The state also showed in its exhibits a photo of a poppy field in Tasmania owned by Tasmanian Alkaloids, a subsidiary of Johnson & Johnson (where Whitten said around 85 percent of the world’s opium for prescription medication comes from), a marketing video for OxyContin Whitten said makes a false statement about addiction risk and charts showing payments from the defendants to advocacy organizations acting “front groups” and medical opinion leaders to promote the drugs.

“We allege they acted as a group — they conspired to create a market that wasn’t there and shouldn’t have been there,” Whitten said, regarding pharmaceutical company marketing of opioids for non-cancer pain treatment. “In all these pages of pleading, we’ve answered every question they’ve asked. We’ve alleged they jointly did unbranded marketing, encouraged prescribing when it was not needed, we’ve alleged they funded these front-groups, we’ve alleged they funded these key opinion leaders who told the same lies about opioids. All of these things jointly caused this epidemic.”

When asked by Balkman who exactly was misled by the alleged false statements about opioids, Whitten replied “Every doctor in the state of Oklahoma was lied to.”

Sanford Coats, attorney for Purdue Pharmaceutical, said the wide scope of the state’s filings are not sufficient.

“The state is basically saying every doctor was lied to, every prescription was somehow written as a result of fraud or misrepresentation,” Coats said. “If that’s true, it should be very easy to identify one, two, one hundred.”

Whitten said he expects the companies to try and blame the epidemic on doctors and patients, but that opioid drugs, doctors and addicts have been around for many years, and the opioid epidemic only began relatively.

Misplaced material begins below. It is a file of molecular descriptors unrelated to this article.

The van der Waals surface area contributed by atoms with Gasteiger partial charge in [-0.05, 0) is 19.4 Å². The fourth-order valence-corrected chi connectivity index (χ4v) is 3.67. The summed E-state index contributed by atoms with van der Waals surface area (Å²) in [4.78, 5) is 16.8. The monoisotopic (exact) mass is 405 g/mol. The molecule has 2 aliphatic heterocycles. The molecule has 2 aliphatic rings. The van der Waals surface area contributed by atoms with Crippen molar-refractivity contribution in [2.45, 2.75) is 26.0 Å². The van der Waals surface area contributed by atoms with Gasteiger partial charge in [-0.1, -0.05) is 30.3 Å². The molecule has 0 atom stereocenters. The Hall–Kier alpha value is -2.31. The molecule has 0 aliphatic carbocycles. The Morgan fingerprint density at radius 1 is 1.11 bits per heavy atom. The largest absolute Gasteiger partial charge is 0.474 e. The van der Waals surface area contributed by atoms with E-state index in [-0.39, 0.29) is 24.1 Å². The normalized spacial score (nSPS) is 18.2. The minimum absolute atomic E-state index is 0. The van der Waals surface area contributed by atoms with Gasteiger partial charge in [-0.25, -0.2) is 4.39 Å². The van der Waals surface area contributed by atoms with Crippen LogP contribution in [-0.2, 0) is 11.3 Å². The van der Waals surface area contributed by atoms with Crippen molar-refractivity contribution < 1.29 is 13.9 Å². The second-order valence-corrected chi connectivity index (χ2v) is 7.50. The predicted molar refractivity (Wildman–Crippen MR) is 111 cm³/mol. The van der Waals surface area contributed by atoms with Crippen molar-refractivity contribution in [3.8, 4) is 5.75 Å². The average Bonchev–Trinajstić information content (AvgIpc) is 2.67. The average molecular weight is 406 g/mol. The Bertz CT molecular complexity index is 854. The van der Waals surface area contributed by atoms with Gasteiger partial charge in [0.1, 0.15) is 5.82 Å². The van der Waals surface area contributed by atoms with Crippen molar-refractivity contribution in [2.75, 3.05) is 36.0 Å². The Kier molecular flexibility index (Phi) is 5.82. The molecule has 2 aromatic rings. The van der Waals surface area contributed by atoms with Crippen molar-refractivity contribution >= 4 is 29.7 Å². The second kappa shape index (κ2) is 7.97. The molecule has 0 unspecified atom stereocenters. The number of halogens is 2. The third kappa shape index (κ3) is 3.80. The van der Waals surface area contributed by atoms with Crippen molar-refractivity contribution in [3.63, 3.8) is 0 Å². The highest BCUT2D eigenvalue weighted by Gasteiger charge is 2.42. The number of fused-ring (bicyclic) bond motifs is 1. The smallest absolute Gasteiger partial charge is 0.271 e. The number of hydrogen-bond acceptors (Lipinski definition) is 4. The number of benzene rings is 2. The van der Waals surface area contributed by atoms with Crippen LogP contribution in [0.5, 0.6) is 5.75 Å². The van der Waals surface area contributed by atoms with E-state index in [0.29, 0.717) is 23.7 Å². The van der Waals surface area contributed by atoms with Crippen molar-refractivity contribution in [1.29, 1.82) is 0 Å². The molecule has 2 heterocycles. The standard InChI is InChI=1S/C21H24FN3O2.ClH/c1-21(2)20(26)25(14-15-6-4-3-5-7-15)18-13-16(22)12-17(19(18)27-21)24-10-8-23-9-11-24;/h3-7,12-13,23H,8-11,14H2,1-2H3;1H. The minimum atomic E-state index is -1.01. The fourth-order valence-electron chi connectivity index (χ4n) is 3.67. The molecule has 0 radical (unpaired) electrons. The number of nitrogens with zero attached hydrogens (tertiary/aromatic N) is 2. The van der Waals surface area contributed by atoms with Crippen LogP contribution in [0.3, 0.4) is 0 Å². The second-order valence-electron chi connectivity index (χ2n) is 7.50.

“Opioids have been around forever,” Whitten said. “They want to blame addicts and sick people — they’ve been around forever. Doctors have been around forever. But we had no epidemic. And the reason we had no epidemic is the American public and the Oklahoma public and Oklahoma doctors had never been lied to like this.

“This was an unprecedented campaign of lies.”

One of the exhibits introduced by Whitten was a letter to the editor of the New England Journal of Medicine written in 1980 by two medical doctors describing a lack of addiction to opioids by a narrow population of specific pain management patients but was cited in more than 800 subsequent scientific papers as solid scientific evidence that addiction to opioid medication is rare.

Steven Reed, attorney for Teva Pharmaceuticals seized on the lack of specifics in the state’s filing, and said the evidence in the state’s petition was not enough to satisfy pleading requirements and the case should be dismissed.

“Which one of us used that study? When did we use it in Oklahoma? To whom did we show it?” Reed asked. “Let them tell us which sales rep for which company showed it to which doctors at what time and, in the case of Cephalon, which of those 245 perceptions (paid for by the state’s Medicaid program) were caused by that letter to the editor.”

“Nobody is disputing the statistics and the seriousness of the epidemic. But this is what they’re required to meet and they simply haven’t done it. They throw around statistics, put up charts that show people are dying. It does not satisfy their pleading,” Reed told the judge.

As Reed spoke, Whitten’s final slide — an animated map of the United States showing the evolving number of opioid deaths (with higher levels reflected in dark red on the map) between 1979 and 2015 — remained on the court’s overhead projector, turning certain points on the map bright red every time the animation reached the “1999-2003” slide, with those red points spreading across the map and turning deep crimson as time progressed.

The map was captioned by the state “Delay = Death for Oklahoma = $ for Defendants.”

Reed said the state was “irresponsible to put this up, put these charts up, and accuse these companies that are developing and selling pain medications approved by the FDA, and used every day hospitals in Oklahoma and around this country … and label us criminals” without supporting specific evidence in the filing.

Additional reading

Opioid drug company at center of national doctor bribery scandal gave tens of thousands to Oklahoma physicians

For opioid crisis in Oklahoma, some look to telemedicine